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Is the t in the red boxed $R(t,T)$ supposed to be the same as the S in the green boxed $R(S,T)$?

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Yes. The map $R(\cdot;S,T):\mathbb{R}^{2}\to\mathbb{R}$ completely describes the forward rate/spot rate term interest rate structure for each $t\geq0$. (You can think of it as the market interest rate surface for the rate $R$ at time $t$).

The notation $R(t;S,T)$ is meant to remind you that $R$ is a stochastic process for $t>0$, the periods of time where full information is unavailable (it is assumed $t=0$ is today, the point at which we have full information). More explicitly, $R$ depends on $\omega(t)$, where $\omega(t)\in(\Omega,\mathbb{P},\mathcal{F}_{t})$, a filtered probability space on which the stochastic model is supported.

Moreover, the value of $R$ for a fixed $t\geq0$ further depends on the period of time one is measuring the interest rates, and this is captured by the arguments $(S,T)$.

When the first argument $t$ is omitted, the time is implied (usually $t=0$ since this is when it makes most sense to discuss the term structure of interest rates, as we have full information at this point - any other times would be random model based).

Note that the use of $(t;S,T)$ as labels for the variables does not commit anyone to using these precise letters/notations when using the function - in fact, it would make the presentation considerably more complicated if forced to do so, as it is more convenient to use the letters which are most natural for whatever the context is. However, the author is committed to maintaining the order of arguments, else there would be ambiguity on the meaning of the variables.

It is helpful to think of some special cases, or maps, when other variables are fixed.

  • If $S=t$ and both are fixed, then $T\mapsto R(t;S,T)$ is the spot rate at time $t$ (modeled or observed today depending on whether $t=0$ or $t>0$) for maturities of length $T-t$.
  • If $S>t$ and both are fixed, then $T\mapsto R(t;S,T)$ is the forward rate calculated at time $t$, beginning at time $S$, and lasting to time $T$ for a tenor of length $T-S$.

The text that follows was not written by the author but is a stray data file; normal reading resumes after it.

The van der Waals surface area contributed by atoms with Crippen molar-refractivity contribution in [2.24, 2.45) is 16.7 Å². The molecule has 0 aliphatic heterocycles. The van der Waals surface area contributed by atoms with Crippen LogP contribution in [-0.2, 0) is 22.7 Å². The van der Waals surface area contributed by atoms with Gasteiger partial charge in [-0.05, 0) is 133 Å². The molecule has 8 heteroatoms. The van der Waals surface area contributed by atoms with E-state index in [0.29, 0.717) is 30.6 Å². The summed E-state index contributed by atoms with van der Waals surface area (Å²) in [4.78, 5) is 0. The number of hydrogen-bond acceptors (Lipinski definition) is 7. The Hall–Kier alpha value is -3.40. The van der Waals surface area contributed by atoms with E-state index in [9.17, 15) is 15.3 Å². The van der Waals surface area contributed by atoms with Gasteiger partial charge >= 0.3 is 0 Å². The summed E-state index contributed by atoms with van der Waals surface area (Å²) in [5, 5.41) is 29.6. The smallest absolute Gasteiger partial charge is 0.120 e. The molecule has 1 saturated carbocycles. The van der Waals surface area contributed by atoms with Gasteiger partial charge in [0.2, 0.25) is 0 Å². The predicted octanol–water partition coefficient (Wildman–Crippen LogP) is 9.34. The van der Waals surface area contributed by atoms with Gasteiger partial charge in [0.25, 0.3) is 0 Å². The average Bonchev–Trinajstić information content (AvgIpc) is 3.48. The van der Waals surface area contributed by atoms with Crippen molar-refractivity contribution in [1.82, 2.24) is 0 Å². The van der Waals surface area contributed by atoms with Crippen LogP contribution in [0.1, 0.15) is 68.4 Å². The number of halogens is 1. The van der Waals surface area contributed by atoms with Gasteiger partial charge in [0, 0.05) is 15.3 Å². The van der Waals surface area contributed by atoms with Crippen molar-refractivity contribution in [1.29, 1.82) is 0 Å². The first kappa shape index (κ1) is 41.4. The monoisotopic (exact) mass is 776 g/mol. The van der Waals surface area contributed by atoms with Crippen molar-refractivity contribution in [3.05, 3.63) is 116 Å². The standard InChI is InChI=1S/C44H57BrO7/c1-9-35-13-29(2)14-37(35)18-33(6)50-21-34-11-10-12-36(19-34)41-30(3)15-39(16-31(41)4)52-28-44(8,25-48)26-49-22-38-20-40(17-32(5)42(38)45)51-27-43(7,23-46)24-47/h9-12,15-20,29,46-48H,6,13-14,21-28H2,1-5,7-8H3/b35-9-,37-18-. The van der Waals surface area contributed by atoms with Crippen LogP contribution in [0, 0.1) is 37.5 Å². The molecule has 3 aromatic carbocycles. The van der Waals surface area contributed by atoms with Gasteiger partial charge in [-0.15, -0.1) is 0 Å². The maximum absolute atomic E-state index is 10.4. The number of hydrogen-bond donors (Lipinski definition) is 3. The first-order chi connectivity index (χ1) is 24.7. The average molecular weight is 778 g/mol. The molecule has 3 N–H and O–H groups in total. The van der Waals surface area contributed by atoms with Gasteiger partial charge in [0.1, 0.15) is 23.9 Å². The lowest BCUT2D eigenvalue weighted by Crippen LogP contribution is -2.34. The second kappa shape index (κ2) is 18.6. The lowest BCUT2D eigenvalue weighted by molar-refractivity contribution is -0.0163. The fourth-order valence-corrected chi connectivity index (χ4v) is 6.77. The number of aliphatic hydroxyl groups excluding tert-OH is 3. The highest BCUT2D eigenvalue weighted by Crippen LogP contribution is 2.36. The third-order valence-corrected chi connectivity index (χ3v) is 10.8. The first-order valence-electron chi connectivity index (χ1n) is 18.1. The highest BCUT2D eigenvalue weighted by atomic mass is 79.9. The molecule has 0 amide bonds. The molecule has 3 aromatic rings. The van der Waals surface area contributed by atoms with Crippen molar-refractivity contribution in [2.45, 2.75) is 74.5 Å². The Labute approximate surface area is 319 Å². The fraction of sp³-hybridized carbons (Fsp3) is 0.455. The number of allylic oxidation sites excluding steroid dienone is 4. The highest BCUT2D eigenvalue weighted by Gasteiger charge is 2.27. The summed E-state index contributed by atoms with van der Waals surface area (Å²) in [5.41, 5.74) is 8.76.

• If $S$ and $T$ are fixed, then $t\mapsto R(t;S+t,T+t)$ is the random interest rate model of the spot ($S=0$) or forward ($S>0$) rate $R$ beginning at time $S+t$ and ending at time $T+t$ for a tenor of length $T-S$.
  • If $t$, $S$, and $T$ are all fixed, then the auxiliary map $\alpha\mapsto R(t;S+\alpha,T+\alpha)$ corresponds to $T-S$ tenured forward rate at the future time $\alpha$, as calculated at the present time $t$ (note that "present" may not actually be today if $t>0$, but $S$ is always a "future" time with respect to $t$, that is $S\geq t$).

You can experiment with this more if you wish. Note the obvious domain restrictions (unless you want to consider past history of the process, but for most circumstances setting $t=0$ to be today is what most people have in mind)

$$0\leq t\leq S<T.$$ The domanin can be somewhat extended by using the convention $R(t;S,T)\equiv0$ wherever $S=T.$

Note Some authors may not explicit modify the arguments $S$ and $T$ according to $t\geq0$. For example, they may write $R(0;0,T)$ and $R(1;0,T)$, but mean that the former is the spot rate with maturity $T$ at time $t=0$ and the latter the spot rate with maturity $T$ but at time $t=1$. In our notation, this would be a domain violation and we would write $R(0;0,T)$ and $R(1;1,T+1)$. This is just a stylistic preference. I believe the former style is more prevalent, but the latter style we've adopted here is nicer mathematically. But then again, most authors adapt their notation to emphasize what is being studied (forward rates, spot rates, randomly modeled future term structure, etc.) when discussing interest rates anyway, so such issues rarely arise anyway.

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I am note $100\%$ sure that I understand the question. But yes. More formally one could write $R(t,S,T)$ for the rate from $S$ to $T$ observed at $t$ and $R(t,t,T)$ for the spot.

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